Part of what makes hunting exciting is there are no routine outings. That unpredictability keeps us coming back.

Last weekend for the opening of quail season we brought three puppies of three different breeds on their first hunt of the season.

Throw in two boats, the Snake River and some brushy islands, and you’ve got a hunt that’s part comedy and part chaos.

Our trio consisted of Dave Heimer with Cash, his 9-month-old Chesapeake Bay retriever; Jesse Murphy with Wyatt, his 1-year-old Brittany spaniel; and me with Dusty, a 9-month-old yellow Lab.

The irony of buying a puppy is you get it to make your hunting easier and more effective, but for the first season, you’re a combination of chauffeur and soccer mom minus the juice boxes.

The hunts become more about training the dog than pulling the trigger, but you take great joy in the firsts - a first flush, a first retrieve, a first blind retrieve - all of which will hopefully become routine as the dog gains experience.

The puppies didn’t disappoint on any front last weekend. They were rambunctious and unruly from the start, and three owners trying to keep three puppies under control and loaded in boats is always fertile ground for comedy.

Dusty and Wyatt redecorated the interior of my driftboat in a nice motif of Snake River mud and puppy paw prints and managed to hit every seat in the boat before settling in.

Cash, a male in the midst of an awesome growth spurt, dwarfed his new hunting buddies and seemed to take up half of Dave’s boat all by himself.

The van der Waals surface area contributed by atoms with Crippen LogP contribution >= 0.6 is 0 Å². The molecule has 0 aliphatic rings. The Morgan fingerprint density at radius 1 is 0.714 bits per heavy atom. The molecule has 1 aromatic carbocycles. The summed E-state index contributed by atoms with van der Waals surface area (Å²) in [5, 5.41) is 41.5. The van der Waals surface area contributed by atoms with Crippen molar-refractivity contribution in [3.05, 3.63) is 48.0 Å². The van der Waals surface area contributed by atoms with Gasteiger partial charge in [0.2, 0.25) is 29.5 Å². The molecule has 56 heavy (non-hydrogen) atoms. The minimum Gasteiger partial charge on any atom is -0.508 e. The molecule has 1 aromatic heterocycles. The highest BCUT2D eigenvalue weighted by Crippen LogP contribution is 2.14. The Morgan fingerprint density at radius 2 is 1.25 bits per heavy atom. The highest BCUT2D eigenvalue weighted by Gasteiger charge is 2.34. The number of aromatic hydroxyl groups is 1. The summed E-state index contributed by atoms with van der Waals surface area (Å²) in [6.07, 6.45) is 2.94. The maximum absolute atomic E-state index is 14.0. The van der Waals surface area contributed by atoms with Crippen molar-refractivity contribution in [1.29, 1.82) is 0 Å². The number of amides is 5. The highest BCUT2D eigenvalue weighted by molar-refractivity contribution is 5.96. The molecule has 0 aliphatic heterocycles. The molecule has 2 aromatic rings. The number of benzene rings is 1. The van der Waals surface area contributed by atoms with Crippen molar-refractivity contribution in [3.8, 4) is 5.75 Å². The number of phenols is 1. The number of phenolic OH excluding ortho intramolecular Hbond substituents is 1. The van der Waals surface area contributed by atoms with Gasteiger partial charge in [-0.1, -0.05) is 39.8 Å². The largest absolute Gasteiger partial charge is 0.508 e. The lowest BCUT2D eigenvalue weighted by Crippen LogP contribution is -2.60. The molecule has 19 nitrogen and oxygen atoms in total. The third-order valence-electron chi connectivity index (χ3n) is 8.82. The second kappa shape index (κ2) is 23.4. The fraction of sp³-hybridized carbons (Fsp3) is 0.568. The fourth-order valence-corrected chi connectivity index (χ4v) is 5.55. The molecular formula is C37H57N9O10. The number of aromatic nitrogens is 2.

We hit the first island and almost immediately got into quail and doves.

After a long offseason, the hunters were as eager as the puppies, and we scattered in different directions chasing birds.

My initial impression after the first volley was typical good news/bad news: My wing shooting skills were rusty, but at least my dog isn’t gun-shy.

In fact, once the puppies got a nose full of birds, their frenetic energy became focused.

A good hunting dog is a combination of good breeding, constant reinforcement and a liberal dose of patience. All three dogs showed promise beyond their ages.

It was beautiful to watch Wyatt work a field. His effortless, gliding gait seemed to levitate him at will above the grass and brush. He was the “veteran” of the group because he got a few days in as a toddler last year.

Wyatt found birds under

difficult conditions. Despite it being opening day, the quail were savvy quarry and either stayed in the thickest brush or immediately flew to it after being flushed. It was tough going for dogs and hunters. Credit to the birds, they beat us fair and square.

The doves were a little more accommodating. They held a little longer and flushed within reasonable gun range. Wyatt retrieved dead birds with the ease of a retriever.

Dusty fetched her first bird, a dove with a terminal case of bad luck that flew within range when I was actually in a position to make the shot.

After a few miscues, she found the small bird in tall grass and brought it to me. I couldn’t have been prouder if it was a 10-pound Canada goose.

Heimer and I chose the Snake River and its islands because it’s where we duck hunt, and we could get a combo upland bird hunt and a field-training day for the upcoming duck season.

It was an opportunity to put our retrievers in actual duck hunting situations and let us focus on the dogs rather than the ducks.

Cash was rock solid in a small boat and stayed that way until released, and tirelessly swam the Snake and its strong currents to fetch dummies thrown by Heimer.

Now that hunting season is here, it’s exciting to usher it in with young dogs eager to hunt and learn.

So if our bag was a few birds lighter than usual, no biggie, we have many hunting days ahead and four-legged buddies to share the experience with us.



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